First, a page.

Chair: That was an excellent short reply. Thank you very much. I am sure that, as a consequence of the fact that we have these exchanges, you may have further thoughts. If you do, please feed them in as soon as possible, but it would have to be pretty much by the close of play today or tomorrow if we are going to be able to incorporate them into our work. Thank you very much for coming. I am sorry that it has been somewhat curtailed, but we are on a very tight schedule.

Examination of Witnesses
Witnesses: Paul Johnson, Director, Institute for Fiscal Studies, and Carl Emmerson, Deputy Director, Institute for Fiscal Studies, gave evidence.

Q160 Chair: Mr Johnson, may I begin with you and ask whether you think that the Government have a tax policy or what you described as a "hotch-potch" of reforms?

Paul Johnson: They have a bit of both. As the previous panel said, the changes on corporate tax, for example, have been laid out fairly well. It is pretty clear what direction the Government want to go on corporation tax and the same is true on the personal allowance, but in the Budget we saw a range of other things, which appeared to be somewhat unpremeditated-for example, what happened to the allowance for pensioners, which may not be a bad move over the medium run, but shows every sign of being rather rushed. The changes to stamp duty were certainly not what one would think of as part of a long-term tax strategy, because they make further reforms to stamp duty in an efficient direction more difficult to achieve.

The way that child benefit is now going to be taxed back, although probably less damaging than what was originally proposed, creates quite a lot of complexity in the system and, as an interesting aside, adds one more bit of the tax system that is not indexed. The point at which child benefit is to be withdrawn is not indexed, the point at which the personal allowance is withdrawn is not indexed and the point at which the top rate of tax starts to be paid is not indexed. There is a whole range of different bits and pieces in there, therefore, that look like less of a strategy than the two big things-the corporate tax and the personal allowance changes.

Q161 Chair: There is always a shade of grey. Which side of the line are you? Is it black or white?

Paul Johnson: I think that I would be on the negative side of the grey here. We knew where they were on personal allowances and corporate taxes, but there was nothing new, as it were, in the sense of moving towards a strategy.

Q162 Chair: So "hotch-potch" is better than "strategy"?

Paul Johnson: I think I stand by hotch-potch.

Q163 Mr Ruffley: Two-thirds of the tax consolidation for this Parliament has been done, but about 30% of public spending consolidation. Could you indicate, wearing your public-spending-expert hat, whether you think that the spending totals that are being published will be hit?

Paul Johnson: They are going to be extremely tough to hit and it will take a significant amount of political capital to hit them. What was interesting about what we saw this year is that there have been some underspends in departmental budgets, despite the scale of the cuts intended through this year. In one sense, that is perhaps not that surprising given the political capital that would be lost if there were overspends. It is clear where the balance of risk lies.

In some sense, we have seen the slightly easier wins happening, but I certainly do not think that the public have got their head round the fact that the large majority of the cuts are still to come. The numbers that you quote-the 30% already done-are off a baseline of assuming that real freezes is a reasonable baseline. It will feel tighter than that, because the normal baseline is to move up in line with the economy.

Q164 Mr Ruffley: Where is the extra £10 billion that the Chancellor referred to in his Budget speech? Could you tell us something about that? What do you think it means and where will it fall?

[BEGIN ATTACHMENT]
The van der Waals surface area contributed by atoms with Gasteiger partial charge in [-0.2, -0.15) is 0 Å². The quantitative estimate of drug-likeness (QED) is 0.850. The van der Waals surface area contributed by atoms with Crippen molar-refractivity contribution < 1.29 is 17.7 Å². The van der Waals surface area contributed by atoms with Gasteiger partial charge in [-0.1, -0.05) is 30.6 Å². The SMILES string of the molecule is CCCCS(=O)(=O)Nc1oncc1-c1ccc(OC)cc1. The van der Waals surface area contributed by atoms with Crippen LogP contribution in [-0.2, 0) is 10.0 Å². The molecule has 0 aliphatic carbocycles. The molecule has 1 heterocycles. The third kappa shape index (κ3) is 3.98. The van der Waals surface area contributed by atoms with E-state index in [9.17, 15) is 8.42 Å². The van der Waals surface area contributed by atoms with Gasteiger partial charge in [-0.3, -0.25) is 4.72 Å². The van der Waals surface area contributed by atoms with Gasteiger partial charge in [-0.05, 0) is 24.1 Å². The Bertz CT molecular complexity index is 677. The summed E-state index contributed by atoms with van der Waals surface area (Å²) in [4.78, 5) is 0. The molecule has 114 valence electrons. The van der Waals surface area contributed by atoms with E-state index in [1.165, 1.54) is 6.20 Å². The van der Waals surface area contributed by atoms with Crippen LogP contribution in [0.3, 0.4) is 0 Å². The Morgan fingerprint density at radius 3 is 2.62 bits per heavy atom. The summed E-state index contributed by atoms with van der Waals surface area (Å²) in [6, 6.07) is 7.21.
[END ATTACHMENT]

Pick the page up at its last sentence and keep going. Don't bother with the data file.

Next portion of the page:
Paul Johnson: Sorry, the extra £10 billion? Oh, in the future, after the next election. My understanding of what that was saying was that if you are going to have total public spending falling on departmental budgets in the same way that it has over this spending review, then there is another £10 billion that you will have to find from, for example, welfare cuts. You could do it through tax increases. If you think of a budget constraint, you have departmental spending on one side and tax increases or welfare cuts on the other. One place you could end up on that budget constraint is to have a similar level of annual falls in departmental spending as we have had before. If you do that, then you have to find £10 billion through welfare cuts and tax increases. Clearly, you could do it all on one end, or all on the other. He is telling us one point on that budget constraint.

Carl Emmerson: To give some figures on that, the £10 billion is in 2016-17 prices, so in today's terms, it will feel more like £8 billion. If you do not want to cut departmental spending or central Government spending on public services in the next Parliament, it is not £8 billion that you need; you would need £20 billion from welfare. If you do not want to cut welfare, then instead of cutting departmental spending at 2.3% a year-the current rate of cut after economy-wide inflation-you would have to cut it by 3.8% a year on average. To keep to Mr Osborne's total spending limits, those are the kind of constraints that we will be operating with in the first two years of the next Parliament.

Q165 Mr Ruffley: He needs that magnitude of fiscal consolidation to meet his 2016-17 target, which it now is, for eliminating the structural deficit. Is that right?

Carl Emmerson: It is to meet his target for getting spending down and for borrowing, taking into account the fact that social security spending and debt interest spending are continuing to rise. For example, the number of pensioners is growing, so there are some underlying positive pressures on the spending side, so it is to offset that and to meet the spending cuts that he needs to bring the deficit down in line with his plans.

Q166 Mr Ruffley: Is it the case that this is the tightest fiscal consolidation since the second world war?

Carl Emmerson: It is the longest sustained cuts to public service spending since the second world war-if they are delivered. That is certainly the case. It is almost twice as big as the seven-year period of cuts delivered between 1975 and 1982 after economy-wide inflation. That is on public service cuts.